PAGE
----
Subjects: Climate Change, Energy Efficiency, I-937 - The Clean Energy Initiative, News, Renewable Energy, Washington

PSE, Mason, Lewis and Grays Harbor reach clean energy benchmarks

Posted on October 16, 2012

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Utilities meet I-937’s renewable energy standard

and surpass the law’s energy efficiency targets

Regional electricity providers from Puget Sound Energy to Grays Harbor County Public Utility District recorded impressive accomplishments over the first reporting period for Washington’s clean energy law, Initiative 937.

PSE, already noted for its energy-saving efforts, boosted its average two-year energy efficiency total by more than 45% compared to the previous six years. Mason and Grays Harbor PUDs beat their previous achievements more than five and nearly seven times over, respectively. Lewis County PUD achieved double its own savings target.
All four utilities reported enough eligible wind, solar or biomass power to meet I-937’s initial renewables standard.

“These utilities should be commended for their energy efficiency achievements, which will save money for their customers,” said Nancy Hirsh, policy director for the NW Energy Coalition, a primary sponsor of the clean energy law. “All four utilities have invested in wind and other projects located in Washington, ensuring clean and affordable energy for their customers and economic development benefits for the state.”

Passed by popular vote in 2006, I-937 says the state’s large utilities should secure all achievable, cost-effective energy efficiency, thus reducing their customers’ bills. It also begins a gradual ramp-up of eligible renewable resources in utilities’ energy mix, finishing at 15% in 2020 and each year thereafter.

The first I-937 check-in covers the biennial 2010-through-2011 period for energy efficiency and utilities’ reports for how they’ll get 3% of their power from eligible renewables this year. All 17 covered utilities submitted their efficiency achievements and renewables reports to state agencies this June.

Here’s what area utilities reported about their energy efficiencysavings:

♦ Puget Sound Energy, the state’s largest electric utility, captured more energy savings for its customers than any other utility. Perhaps more notably, PSE tied for second place among I-937 utilities in terms of the percentage of energy efficiency in its mix of resources used to serve customers’ needs.
An average megawatt (aMW) of electricity represents the annual power needs of about 700 Northwest homes. Thus PSE’s 2010-11 savings of 72.6 aMW is enough to supply the annual power needs of more than 50,000 homes. The savings total works out to a 45.2% increase from the 50 aMW it averaged over the previous three bienniums.

PSE expects to capture even more total savings – further reducing its customers’ bills – in 2012-13.

♦ Grays Harbor PUD had been getting 0.4 aMW of biennial energy savings. In 2010-11, the first compliance period for I-937’s efficiency standard, the PUD and its customers achieved nearly seven times that amount, 2.7 aMW, beating its own target by nearly 60%. Its savings are enough to power nearly 1,900 homes.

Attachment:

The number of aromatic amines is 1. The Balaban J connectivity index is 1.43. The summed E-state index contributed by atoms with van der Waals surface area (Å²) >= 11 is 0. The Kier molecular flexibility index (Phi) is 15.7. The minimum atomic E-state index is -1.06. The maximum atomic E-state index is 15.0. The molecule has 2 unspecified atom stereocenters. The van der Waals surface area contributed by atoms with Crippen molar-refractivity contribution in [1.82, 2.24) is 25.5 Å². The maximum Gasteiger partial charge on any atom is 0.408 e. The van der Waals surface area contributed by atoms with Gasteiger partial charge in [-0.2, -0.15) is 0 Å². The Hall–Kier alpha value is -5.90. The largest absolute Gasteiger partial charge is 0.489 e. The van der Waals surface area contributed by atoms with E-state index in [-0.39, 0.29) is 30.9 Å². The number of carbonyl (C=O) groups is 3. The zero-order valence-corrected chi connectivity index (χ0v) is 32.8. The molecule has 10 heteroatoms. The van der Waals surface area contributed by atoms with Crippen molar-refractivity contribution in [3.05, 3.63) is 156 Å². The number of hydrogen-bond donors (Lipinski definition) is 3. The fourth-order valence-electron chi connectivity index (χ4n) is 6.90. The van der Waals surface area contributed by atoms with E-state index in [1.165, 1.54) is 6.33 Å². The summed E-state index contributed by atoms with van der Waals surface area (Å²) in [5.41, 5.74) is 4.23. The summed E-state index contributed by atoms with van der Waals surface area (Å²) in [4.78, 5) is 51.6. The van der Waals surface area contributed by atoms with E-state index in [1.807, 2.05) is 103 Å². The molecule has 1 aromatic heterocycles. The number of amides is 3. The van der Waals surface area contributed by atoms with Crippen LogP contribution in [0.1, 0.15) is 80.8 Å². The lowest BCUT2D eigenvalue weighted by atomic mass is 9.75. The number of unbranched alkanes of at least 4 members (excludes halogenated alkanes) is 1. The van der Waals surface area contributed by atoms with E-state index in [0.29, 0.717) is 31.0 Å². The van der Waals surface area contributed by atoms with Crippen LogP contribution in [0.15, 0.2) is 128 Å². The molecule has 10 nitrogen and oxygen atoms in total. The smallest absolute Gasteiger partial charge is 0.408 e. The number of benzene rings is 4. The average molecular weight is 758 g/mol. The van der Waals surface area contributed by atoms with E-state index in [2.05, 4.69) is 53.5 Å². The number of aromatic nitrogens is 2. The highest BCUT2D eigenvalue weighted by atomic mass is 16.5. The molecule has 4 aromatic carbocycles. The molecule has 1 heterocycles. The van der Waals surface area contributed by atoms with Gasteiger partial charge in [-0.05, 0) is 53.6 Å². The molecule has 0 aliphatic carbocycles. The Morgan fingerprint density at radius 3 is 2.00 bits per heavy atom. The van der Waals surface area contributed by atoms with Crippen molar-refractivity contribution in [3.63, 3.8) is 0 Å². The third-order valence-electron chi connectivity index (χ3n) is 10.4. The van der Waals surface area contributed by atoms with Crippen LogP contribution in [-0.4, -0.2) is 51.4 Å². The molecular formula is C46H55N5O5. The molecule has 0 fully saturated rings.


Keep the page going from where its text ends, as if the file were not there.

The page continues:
♦ Mason County PUD secured 1.6 aMW of energy efficiency in 2010-11 – five times the amount of energy savings it had averaged in the previous three bienniums and more than double the savings target it had set for itself. The PUD and its customers saved enough electricity to power more than 1,100 homes.

♦ Lewis County PUD averaged 0.5 aMW of biennial savings from 2004 through 2009. It achieved 2.8 aMW in 2010-11, twice its target and 5½ times its previous average. Its savings are enough to power more than 1,900 homes in the cheapest and cleanest way possible. The PUD has set a target of 1.7 aMW for the next biennium.

All four utilities are meeting from 1-1.5% of their customers’ electricity needs with energy efficiency.

Here’s how these utilities say they’ll meet the renewable standard:

♦ PSE says it can generate more than enough eligible renewable energy, primarily from its array of wind projects, to meet its 2012 requirement of 72.6 aMW. Its compliance total may include some extra credit that the law provides for using apprentice labor during construction of eligible renewable energy projects.

♦ Grays Harbor PUD reports it has more than enough eligible renewables to meet its I-937 renewables standard of 3.2 aMW for 2012, including 6.4 aMW of biomass from Sierra Pacific Industries and 7 aMW of wind from Nine Canyon near Kennewick and the Coastal Energy Project in Tokeland.

♦ Mason County PUD says it will use 2.3 aMW of wind power, primarily from White Creek Wind in Klickitat County and Nine Canyon, as well as some solar power to meet its I-937 renewables standard for 2012.

♦ Lewis County PUD says it will slightly exceed its 3% requirement (3.2 aMW) with its power purchases from the White Creek Wind Project.

I-937’s renewable standard has convinced developers to keep investing in Washington. The state has enjoyed more than $8 billion in new renewable investments over the last 10 years, creating more than 5,000 construction and 2,200 permanent jobs, $85 million of new revenue to cover local services and lease payments of thousands of dollars a year per turbine to property owners hosting wind farms.

Utilities may sell off excess renewable generation or credits until needed to meet the 9% renewables standard in 2016.

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